We’ve all heard this sage advice: “Don’t ever shop for groceries on an empty stomach.”
It’s doubly true if you’re trying to cut costs in the face of inflation.
Plan-free grocery shopping can lead to mindless or even rushed, frantic purchases that drive up costs and don’t align with your health and fitness goals.
I’m sure you’ve been there: Your fridge is empty and you’re pressed for time, so you rush to the closest store and just start tossing items in the cart. You don’t look for items on sale, you don’t check prices at other stores, and you don’t pay close attention to quantities. You definitely grab a few things you hadn’t planned to buy from prominent displays.
- You spend more than you want to.
- You leave with high-calorie “convenient” items you don’t actually need.
- Your “anything goes” choices aren’t matched to your fitness goals.
- You buy too much food. This will drive up your costs if it spoils before you eat it or it will derail your fitness plan if you overeat to avoid waste.
Perhaps better advice would be this: “Don’t grocery shop without a plan.”
With a solid plan, you can make choices that support your healthy habits and reflect your budget. No mindless shopping, no food waste and no overspending.
The absolute best way to maximize your savings is to plan your meals for the month. This might seem daunting at first, but it’s actually simple: You can just reuse one week four times or you can swap some recipes in and out of a weekly template if you prefer variety. Every planned meal is going to help you with your budget.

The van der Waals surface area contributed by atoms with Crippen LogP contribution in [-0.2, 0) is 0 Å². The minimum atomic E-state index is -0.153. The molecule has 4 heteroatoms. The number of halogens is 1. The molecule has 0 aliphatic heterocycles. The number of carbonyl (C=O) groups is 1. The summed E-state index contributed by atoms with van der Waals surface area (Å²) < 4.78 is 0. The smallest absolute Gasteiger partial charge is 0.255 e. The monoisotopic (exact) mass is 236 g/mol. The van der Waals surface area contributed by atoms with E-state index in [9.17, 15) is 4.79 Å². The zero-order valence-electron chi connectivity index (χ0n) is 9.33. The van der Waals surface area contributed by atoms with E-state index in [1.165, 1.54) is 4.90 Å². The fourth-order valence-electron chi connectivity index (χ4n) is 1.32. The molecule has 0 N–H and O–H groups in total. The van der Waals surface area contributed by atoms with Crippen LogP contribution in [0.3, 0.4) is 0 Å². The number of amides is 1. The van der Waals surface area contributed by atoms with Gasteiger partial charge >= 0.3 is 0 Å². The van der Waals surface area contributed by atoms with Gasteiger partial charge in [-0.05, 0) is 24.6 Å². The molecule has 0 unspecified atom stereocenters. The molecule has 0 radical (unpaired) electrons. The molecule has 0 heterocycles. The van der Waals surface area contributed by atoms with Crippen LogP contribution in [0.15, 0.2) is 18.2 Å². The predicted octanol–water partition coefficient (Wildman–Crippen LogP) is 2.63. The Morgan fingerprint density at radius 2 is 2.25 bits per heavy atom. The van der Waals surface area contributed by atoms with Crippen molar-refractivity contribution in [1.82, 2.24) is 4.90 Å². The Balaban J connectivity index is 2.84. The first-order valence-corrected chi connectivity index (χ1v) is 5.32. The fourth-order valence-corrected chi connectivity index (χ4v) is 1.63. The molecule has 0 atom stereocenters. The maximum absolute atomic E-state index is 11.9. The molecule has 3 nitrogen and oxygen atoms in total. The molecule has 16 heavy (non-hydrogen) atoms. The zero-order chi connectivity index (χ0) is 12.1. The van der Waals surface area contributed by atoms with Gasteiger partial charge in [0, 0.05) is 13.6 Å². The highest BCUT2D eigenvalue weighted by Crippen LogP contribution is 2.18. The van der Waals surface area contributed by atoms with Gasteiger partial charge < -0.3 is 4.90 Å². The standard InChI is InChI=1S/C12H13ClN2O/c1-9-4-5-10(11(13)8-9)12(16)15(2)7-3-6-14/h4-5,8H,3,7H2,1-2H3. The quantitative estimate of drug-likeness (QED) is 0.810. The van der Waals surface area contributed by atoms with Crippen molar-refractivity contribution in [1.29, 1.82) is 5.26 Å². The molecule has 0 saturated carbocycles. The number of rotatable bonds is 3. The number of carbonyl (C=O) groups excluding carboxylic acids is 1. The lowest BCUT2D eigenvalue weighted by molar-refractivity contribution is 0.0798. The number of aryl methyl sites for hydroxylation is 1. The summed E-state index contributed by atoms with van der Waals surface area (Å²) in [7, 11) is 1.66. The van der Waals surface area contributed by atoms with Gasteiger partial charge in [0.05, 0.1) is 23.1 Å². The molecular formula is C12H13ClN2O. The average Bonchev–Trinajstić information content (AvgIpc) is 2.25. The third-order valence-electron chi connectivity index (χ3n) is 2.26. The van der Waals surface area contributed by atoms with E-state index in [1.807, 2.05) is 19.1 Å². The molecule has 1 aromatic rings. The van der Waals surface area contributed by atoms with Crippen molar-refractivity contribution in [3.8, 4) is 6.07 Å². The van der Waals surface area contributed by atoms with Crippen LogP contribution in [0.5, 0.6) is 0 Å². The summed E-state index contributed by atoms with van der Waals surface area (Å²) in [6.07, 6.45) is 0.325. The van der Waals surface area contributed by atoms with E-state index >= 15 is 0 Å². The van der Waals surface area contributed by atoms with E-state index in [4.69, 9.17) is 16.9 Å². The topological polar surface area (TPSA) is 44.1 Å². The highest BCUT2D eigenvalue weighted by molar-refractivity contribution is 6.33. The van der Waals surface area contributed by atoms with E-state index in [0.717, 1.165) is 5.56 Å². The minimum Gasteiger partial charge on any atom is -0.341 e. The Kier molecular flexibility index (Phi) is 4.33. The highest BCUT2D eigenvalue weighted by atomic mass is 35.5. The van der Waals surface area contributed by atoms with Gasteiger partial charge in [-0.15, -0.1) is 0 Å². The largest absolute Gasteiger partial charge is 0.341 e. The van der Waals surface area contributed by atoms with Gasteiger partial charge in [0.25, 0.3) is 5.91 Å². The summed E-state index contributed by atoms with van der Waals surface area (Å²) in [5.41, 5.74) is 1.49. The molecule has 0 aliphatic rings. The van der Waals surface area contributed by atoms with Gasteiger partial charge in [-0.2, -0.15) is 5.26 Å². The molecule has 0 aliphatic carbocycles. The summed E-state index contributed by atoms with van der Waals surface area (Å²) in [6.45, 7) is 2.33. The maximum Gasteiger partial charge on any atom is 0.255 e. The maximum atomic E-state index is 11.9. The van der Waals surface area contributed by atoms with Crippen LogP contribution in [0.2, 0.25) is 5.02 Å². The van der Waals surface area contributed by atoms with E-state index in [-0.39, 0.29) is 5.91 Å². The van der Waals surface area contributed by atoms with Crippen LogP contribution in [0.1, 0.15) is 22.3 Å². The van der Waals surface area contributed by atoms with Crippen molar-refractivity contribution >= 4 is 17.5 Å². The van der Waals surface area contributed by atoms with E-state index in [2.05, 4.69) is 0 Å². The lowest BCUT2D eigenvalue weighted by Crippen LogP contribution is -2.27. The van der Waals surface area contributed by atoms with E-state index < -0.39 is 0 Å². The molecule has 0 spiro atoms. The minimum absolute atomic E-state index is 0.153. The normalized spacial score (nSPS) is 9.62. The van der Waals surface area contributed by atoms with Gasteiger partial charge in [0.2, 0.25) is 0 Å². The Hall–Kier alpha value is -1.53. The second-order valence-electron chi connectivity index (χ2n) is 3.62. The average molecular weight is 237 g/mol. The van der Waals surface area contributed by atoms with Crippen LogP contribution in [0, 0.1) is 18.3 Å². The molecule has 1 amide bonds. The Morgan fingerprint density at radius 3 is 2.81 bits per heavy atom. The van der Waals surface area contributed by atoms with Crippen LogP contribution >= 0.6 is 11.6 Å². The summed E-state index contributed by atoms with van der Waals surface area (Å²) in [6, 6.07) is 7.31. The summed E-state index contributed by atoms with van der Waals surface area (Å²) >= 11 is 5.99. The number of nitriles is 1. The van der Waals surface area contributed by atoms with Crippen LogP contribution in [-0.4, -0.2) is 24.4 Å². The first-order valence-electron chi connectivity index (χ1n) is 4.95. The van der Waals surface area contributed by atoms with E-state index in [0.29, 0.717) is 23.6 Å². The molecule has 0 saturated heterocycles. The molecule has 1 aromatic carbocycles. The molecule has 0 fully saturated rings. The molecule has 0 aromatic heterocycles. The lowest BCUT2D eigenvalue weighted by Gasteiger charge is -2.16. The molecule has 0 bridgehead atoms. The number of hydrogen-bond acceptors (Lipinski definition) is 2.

With meals on the calendar, you can break down your grocery shopping into two manageable pieces: monthly buying and weekly buying.
Frequently used ingredients should be purchased in bulk at discount stores. These are the items that show up in many meals and won’t not perish if they’re stored properly.
A few examples: oatmeal, pancake mix, condiments, egg whites (keep an eye on these—they don’t last forever), canned food, frozen vegetables and fruit, and so on.
You can also look at buying meat in bulk if you have freezer space. Then package smaller quantities in freezer-safe bags that reflect the meals you’ll make in the month. Just make sure you plan for the week in advance: Get the frozen meat into the fridge ahead of time so it can thaw for cooking!
Some of these “monthly items” might even be purchased every other month if they’ll keep for a long time. And if you have a family member or friend who is on the same nutrition wavelength, you might find opportunities to make even larger purchases that reduce price further. You’ll then split the food—and cost.
Costco and wholesale-club stores are often great places to save money on monthly purchases.
Here’s an example—we’ll use common non-perishable items for simplicity even if we might not advise you to consume these exact foods in bulk:
Ketchup at a premium store might cost $4.49 for 1 L. But the exact same ketchup can be found at a wholesale club in a two-pack of 1.25 L containers. The price breaks down to $4 for 1 L, so you’ll save about $1.22 with the bulk buy.